The result is a disjointed CX, filled with plenty of silos.
To be successful, the CX function must be centralized and thus be championed by the CEO, or the CEO and the Chief Customer Officer (CCO). In fact, the CCO role is gaining steam because organizations are realizing that to become customer-centric requires a new way of thinking and leading.
I can’t tell you how many times I have gone into organizations where Marketing is driving CX. Or attempts to drive it. Typically, this approach doesn’t turn out well.
The fundamental problems are two-fold. First, Marketing is not involved in all phases of the customer journey. Sales and Customer Success/Support are dealing directly with customers. Second, Marketing still puts more emphasis on acquisition than retention, even when it has been proven that growth occurs in the post-purchase phases of retention, loyalty, and advocacy. If CX efforts are siloed in Marketing, the result is often disjointed.
For CX to be successful, it must occur across the organization. Its goal is to provide the framework for an organization to be able to deliver a consistent, personalized experience across all channels and touchpoints.
The entire organization is supposed to ensure that customers receive the experience they want.
That means that every employee – from leadership to the front lines – needs to understand what the organization’s CX vision is, why it is important, how their specific role fits into that plan, and take ownership to generate optimum results.
That’s a wide load for Marketing alone and why in a recent CMO Council and Deloitte study, only 6% of CMO respondents said they are defining routes to revenue across all facets of their business globally.
How to nail it:
The best way for CX to become centralized is to take a cross-functional approach, with either the CCO or other C-suite executive driving it. In this way:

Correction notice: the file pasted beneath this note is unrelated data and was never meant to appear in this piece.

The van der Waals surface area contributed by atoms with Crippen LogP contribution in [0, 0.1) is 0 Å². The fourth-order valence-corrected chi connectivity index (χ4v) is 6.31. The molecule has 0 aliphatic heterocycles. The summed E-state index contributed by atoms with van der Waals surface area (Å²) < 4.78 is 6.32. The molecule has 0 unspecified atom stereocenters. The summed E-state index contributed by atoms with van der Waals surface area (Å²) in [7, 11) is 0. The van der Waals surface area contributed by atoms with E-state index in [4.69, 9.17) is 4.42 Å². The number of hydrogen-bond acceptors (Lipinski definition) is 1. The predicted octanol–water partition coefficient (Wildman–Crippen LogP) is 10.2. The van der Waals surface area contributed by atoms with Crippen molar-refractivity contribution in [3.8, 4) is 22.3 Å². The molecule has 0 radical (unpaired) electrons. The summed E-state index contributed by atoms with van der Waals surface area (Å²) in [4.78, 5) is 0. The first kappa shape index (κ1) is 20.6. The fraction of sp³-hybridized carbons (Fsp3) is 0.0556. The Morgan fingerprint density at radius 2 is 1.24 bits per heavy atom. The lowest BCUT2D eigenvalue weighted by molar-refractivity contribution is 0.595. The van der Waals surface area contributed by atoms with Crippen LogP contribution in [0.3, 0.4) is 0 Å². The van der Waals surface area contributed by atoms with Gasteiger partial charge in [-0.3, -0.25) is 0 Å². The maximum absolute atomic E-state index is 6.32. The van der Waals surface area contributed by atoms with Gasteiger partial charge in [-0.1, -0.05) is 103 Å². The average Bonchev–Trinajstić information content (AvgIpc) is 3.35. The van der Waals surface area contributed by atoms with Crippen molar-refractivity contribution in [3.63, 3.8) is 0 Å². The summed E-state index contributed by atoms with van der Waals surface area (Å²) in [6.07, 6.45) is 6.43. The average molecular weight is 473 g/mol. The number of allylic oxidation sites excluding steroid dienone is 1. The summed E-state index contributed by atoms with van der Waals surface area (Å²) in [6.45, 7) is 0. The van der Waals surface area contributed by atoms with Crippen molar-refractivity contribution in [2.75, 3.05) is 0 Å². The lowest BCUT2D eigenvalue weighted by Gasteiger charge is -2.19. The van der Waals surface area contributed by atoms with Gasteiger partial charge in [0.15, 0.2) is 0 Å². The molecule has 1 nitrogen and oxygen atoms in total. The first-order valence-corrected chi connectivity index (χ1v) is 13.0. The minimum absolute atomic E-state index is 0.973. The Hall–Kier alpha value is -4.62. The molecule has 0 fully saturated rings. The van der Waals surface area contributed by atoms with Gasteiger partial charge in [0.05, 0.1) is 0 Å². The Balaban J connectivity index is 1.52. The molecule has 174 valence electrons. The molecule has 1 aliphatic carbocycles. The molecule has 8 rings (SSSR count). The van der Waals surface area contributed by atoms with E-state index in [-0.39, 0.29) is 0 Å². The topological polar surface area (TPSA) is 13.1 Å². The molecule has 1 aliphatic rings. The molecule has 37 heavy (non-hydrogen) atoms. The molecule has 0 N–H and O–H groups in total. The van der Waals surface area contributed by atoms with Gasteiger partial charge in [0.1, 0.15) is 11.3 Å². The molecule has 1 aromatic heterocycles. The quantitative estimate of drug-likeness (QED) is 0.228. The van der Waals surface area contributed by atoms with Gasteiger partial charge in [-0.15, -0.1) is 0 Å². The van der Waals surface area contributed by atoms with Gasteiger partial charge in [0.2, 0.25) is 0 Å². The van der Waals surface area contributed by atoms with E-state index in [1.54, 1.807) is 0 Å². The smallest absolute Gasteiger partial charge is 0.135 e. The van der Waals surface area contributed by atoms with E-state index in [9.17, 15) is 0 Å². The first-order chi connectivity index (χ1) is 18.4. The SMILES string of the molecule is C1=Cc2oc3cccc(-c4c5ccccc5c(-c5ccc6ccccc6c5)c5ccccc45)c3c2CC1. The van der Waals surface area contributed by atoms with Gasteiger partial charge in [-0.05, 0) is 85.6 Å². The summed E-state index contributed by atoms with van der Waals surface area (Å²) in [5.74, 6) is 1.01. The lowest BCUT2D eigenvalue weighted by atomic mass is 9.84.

- Focus stays on the customer journey, thus alleviating silos
- More human-designed efforts and decisions are geared towards the customer, which removes any agendas
This is the exact path I took with a company in the online storage space. With backing from the CEO, we established a cross-functional project team and obtained team member buy-in to ensure the team rowed in the same direction. One way we did this was to tap into each team member’s talents so they felt they could be creative and innovative. We also balanced work assignments among team members. Working in this way ensured tasks were completed effectively and on time.
3. Advocacy is what turns CX into revenue
Finally, let’s talk about advocacy — engaging both employees and customers in driving your brand.
Temkin Group found, in its 2016 Employee Engagement Benchmark Study, there was correlation between employee engagement efforts and CX success – “CX leaders have 1.5 times as many engaged employees as do CX laggards.”
Yet, according to Gallup, 87% of global employees are not engaged.
On the flipside, Temkin Group found that 77% of customers of CX leaders would recommend the company to others.